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Friday, March 6, 2020

Viruses Then and Now

Viruses Then and Now

Historian that I am, I like to view current crises—like the coronavirus—in perspective. Here is a piece from The Atlantic that looks at the last great epidemic, the 1918 flu virus that killed between 50 and 100 million worldwide. The subtitle gives the gist: “The differences between the global response to the Great Flu Pandemic and today’s COVID-19 outbreak could not be more striking.”
Lots has been written about the current crisis, and this one was more helpful for me than most. Apparently Microsoft founder Bill Gates predicted such an event in the pages of the New England Journal of Medicine back in 2015. The article also notes the liability of democracies at such times. We just don’t like our individual liberties curtailed, understandably so, and thus we’re reluctant to become too draconian in our response. The article also harkens back to 1918 and contrasts how Philadelphia and St. Louis responded and the difference it made in saved lives.
I tend to agree with the article’s conclusion but of course leave it to medical experts to determine what “strong leadership” should look like at any given moment:
In light of what we know—and acknowledging that our current information is still incomplete—our leaders must implement self-distancing policies now. While we must remain calm, the situation demands strong leadership and decisive action.
From Hate to Forgiveness
Here’s another pair of articles that complement one another. The first names what is at the core of our cultural divide, asking Why Do Americans Hate Each Other? We don’t like to think that hate infects our hearts, but I’ve been in too many conversations, with those on the left and the right, in which hate is the only word that does justice to what is being expressed (present company included): “intense hostility and aversion usually deriving from fear, anger, or sense of injury; extreme dislike or disgust.”
The author’s answer to hate is to note that, despite all the serious issues that divide us, “We are so lucky in myriad ways that our petty political disputes pale in comparison to our reasons to be grateful.”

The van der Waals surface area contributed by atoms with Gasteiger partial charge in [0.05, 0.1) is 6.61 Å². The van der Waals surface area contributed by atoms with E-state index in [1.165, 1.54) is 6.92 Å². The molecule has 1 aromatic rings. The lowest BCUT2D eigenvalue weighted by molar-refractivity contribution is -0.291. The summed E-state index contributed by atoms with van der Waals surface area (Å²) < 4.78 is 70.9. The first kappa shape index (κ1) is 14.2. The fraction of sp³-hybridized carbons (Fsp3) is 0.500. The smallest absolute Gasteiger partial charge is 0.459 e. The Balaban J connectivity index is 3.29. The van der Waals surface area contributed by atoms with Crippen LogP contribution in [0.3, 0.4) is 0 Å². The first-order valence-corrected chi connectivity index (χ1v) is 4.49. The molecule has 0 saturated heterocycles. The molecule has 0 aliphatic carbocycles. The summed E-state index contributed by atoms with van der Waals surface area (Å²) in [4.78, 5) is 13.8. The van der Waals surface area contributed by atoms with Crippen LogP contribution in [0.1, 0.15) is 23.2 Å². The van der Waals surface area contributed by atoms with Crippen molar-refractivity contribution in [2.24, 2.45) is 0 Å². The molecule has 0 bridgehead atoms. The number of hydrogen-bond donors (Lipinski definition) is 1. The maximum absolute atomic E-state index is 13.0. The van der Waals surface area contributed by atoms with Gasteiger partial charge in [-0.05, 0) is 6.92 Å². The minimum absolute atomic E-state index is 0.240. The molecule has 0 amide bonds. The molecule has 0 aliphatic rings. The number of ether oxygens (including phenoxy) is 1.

A deeper response comes from Father Stephen Freeman, one of my favorite Orthodox writers. Forgiveness: The Hardest Love of All is not about our cultural divide, but it certainly includes it. He focuses on loving our enemies, and writes,
Of course, our experience of those who are truly enemies is that we do not want to forgive them. We do not trust them; the wound has been too deep; their offense is not against us but against someone we love who is particularly vulnerable. I could enlarge the list but we are all too familiar with it. The reasons we find it hard to forgive our enemies is endless.
But the commandment remains—not as a counsel of how to live a healthier, happier life—but with the added reminder that we will only find forgiveness as we forgive.
I don’t believe the relationship between our forgiveness of others and God’s forgiveness of us is a strict causal relationship—otherwise the gospel of grace will have become a gospel of works. I take it more along these lines: We won’t know and appreciate and experience how God has forgiven us—even before we repent—unless we get in the habit of forgiving others, taking the initiative even if they don’t apologize. Easier said than done, but then again, there is the power of grace to do the impossible.
What Religious Freedom?
I’m not trying to stir up hate against our president (!), but I think it only fair to note a significant disconnect regarding the administration’s record on religious freedom. Unfortunately, while Mr. Trump regularly announces how much it has done for religious freedom, his administration’s track record is mixed at best. So notes this report in CT, which focuses on “Trump’s Praise for Modi on India’s ‘Incredible’ Religious Freedom”—which is absurd in light of the facts on the ground in India. And scary for what it means for religious minorities going forward.
Add to that his administration’s refusal to welcome refugees who flee war-torn areas because of religious strife and persecution—well, let’s just say there’s a lot more we could do to help the least of these. To be an equal-opportunity offender, I wrote an editorial back in the day criticizing President Obama’s track record in this regard. It’s a bipartisan failure.
Dress for, Uh, Every Day
In honor of my wife’s upcoming trip to France to visit grandkids and go to Disneyland Paris—if the coronavirus doesn’t force a closure of the park!—here is a blast from the past: filmed street scenes from Paris in 1896, colorized and appropriately paced. Everyone dressed so well in those days!
Grace and peace,

Mark GalliMark Galli

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